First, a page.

Right nostrils provide clues to brain illnesses

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The Independent Online

People's right nostrils are better at evaluating strange new smells, whether they are pleasant or unpleasant, say Swedish scientists.

People's right nostrils are better at evaluating strange new smells, whether they are pleasant or unpleasant, say Swedish scientists.

While familiar smells appear to be sniffed equally by both nostrils, it is the right that takes the lead when the nose is challenged by a new odour.

The research has implications for the diagnosis of neurological disorders because it suggests that only one side of the brain is involved in processing unfamiliar smells.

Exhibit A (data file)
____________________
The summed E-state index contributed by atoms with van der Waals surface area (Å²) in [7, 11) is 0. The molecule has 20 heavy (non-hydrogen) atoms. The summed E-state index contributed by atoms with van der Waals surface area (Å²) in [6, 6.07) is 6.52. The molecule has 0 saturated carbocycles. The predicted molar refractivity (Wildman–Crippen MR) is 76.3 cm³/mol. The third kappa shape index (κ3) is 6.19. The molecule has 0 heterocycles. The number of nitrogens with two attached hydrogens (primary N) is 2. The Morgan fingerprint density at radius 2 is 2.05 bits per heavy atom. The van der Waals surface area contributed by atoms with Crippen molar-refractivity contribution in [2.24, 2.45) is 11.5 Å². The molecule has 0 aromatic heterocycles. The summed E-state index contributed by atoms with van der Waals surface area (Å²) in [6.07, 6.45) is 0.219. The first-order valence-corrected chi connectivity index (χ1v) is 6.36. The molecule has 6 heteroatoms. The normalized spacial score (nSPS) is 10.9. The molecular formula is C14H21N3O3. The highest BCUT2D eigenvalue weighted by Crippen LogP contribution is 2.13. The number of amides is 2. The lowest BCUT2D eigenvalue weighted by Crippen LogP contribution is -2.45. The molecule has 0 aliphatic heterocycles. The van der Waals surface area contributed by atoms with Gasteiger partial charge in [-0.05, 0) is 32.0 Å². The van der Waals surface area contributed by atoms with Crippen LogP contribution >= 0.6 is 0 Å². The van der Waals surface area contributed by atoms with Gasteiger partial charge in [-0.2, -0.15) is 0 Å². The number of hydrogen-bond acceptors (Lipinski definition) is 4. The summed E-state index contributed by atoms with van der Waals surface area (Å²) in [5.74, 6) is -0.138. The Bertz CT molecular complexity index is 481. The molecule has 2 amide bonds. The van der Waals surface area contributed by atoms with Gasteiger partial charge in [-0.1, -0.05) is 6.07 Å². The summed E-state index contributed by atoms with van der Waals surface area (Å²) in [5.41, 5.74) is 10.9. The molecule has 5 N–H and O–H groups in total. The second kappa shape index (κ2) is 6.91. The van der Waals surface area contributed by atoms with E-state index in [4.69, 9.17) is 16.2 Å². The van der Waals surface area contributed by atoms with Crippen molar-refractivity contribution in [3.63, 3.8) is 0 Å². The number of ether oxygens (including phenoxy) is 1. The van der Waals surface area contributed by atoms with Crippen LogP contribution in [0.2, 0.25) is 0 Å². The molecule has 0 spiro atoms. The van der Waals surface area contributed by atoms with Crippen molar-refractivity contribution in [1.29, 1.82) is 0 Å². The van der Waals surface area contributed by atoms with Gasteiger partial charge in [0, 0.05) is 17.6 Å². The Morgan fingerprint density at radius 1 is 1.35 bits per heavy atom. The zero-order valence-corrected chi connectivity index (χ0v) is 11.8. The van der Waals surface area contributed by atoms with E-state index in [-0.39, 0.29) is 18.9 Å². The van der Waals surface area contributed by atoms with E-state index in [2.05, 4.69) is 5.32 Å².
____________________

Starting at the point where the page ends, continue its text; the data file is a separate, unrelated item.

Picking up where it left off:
By testing patients' reactions to different scents, doctors might be able to diagnose which side of the brain has a problem, the researchers said in "Right Nostril Domination in Discrimination of Unfamiliar Odours", a report in Chemical Senses, a journal published by Oxford University Press.

Brains scans have confirmed that the right cerebral hemisphere is active when smells are being analysed. One theory is that familiar smells can be verbally described more easily and can therefore be more quickly processed by the language and other areas of the left side of the brain.

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